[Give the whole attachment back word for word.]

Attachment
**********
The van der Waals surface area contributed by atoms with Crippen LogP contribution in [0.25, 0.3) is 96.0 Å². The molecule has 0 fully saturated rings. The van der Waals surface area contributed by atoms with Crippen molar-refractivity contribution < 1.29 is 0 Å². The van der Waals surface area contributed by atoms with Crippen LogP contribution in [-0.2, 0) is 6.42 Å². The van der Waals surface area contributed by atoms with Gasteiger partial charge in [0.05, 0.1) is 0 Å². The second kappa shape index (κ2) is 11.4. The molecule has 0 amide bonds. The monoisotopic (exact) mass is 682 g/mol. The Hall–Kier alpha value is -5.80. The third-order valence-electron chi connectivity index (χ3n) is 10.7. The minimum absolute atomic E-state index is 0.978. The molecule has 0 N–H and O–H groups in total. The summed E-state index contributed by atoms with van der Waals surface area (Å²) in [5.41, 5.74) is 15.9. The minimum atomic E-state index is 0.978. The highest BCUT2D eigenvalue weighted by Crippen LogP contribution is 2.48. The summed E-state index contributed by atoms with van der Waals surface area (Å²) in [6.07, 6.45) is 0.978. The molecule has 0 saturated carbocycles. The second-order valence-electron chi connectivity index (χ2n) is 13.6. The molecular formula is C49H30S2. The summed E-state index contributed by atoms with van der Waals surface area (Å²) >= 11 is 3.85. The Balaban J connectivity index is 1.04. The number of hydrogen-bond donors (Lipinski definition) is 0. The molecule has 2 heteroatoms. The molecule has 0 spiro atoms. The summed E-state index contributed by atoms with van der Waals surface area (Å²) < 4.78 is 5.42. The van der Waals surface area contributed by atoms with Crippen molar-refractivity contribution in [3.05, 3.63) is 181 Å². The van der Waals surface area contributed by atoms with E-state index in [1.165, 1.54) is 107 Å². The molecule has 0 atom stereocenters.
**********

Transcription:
The van der Waals surface area contributed by atoms with Crippen LogP contribution in [0.25, 0.3) is 96.0 Å². The molecule has 0 fully saturated rings. The van der Waals surface area contributed by atoms with Crippen molar-refractivity contribution < 1.29 is 0 Å². The van der Waals surface area contributed by atoms with Crippen LogP contribution in [-0.2, 0) is 6.42 Å². The van der Waals surface area contributed by atoms with Gasteiger partial charge in [0.05, 0.1) is 0 Å². The second kappa shape index (κ2) is 11.4. The molecule has 0 amide bonds. The monoisotopic (exact) mass is 682 g/mol. The Hall–Kier alpha value is -5.80. The third-order valence-electron chi connectivity index (χ3n) is 10.7. The minimum absolute atomic E-state index is 0.978. The molecule has 0 N–H and O–H groups in total. The summed E-state index contributed by atoms with van der Waals surface area (Å²) in [5.41, 5.74) is 15.9. The minimum atomic E-state index is 0.978. The highest BCUT2D eigenvalue weighted by Crippen LogP contribution is 2.48. The summed E-state index contributed by atoms with van der Waals surface area (Å²) in [6.07, 6.45) is 0.978. The molecule has 0 saturated carbocycles. The second-order valence-electron chi connectivity index (χ2n) is 13.6. The molecular formula is C49H30S2. The summed E-state index contributed by atoms with van der Waals surface area (Å²) >= 11 is 3.85. The Balaban J connectivity index is 1.04. The number of hydrogen-bond donors (Lipinski definition) is 0. The molecule has 2 heteroatoms. The molecule has 0 spiro atoms. The summed E-state index contributed by atoms with van der Waals surface area (Å²) < 4.78 is 5.42. The van der Waals surface area contributed by atoms with Crippen molar-refractivity contribution in [3.05, 3.63) is 181 Å². The van der Waals surface area contributed by atoms with E-state index in [1.165, 1.54) is 107 Å². The molecule has 0 atom stereocenters.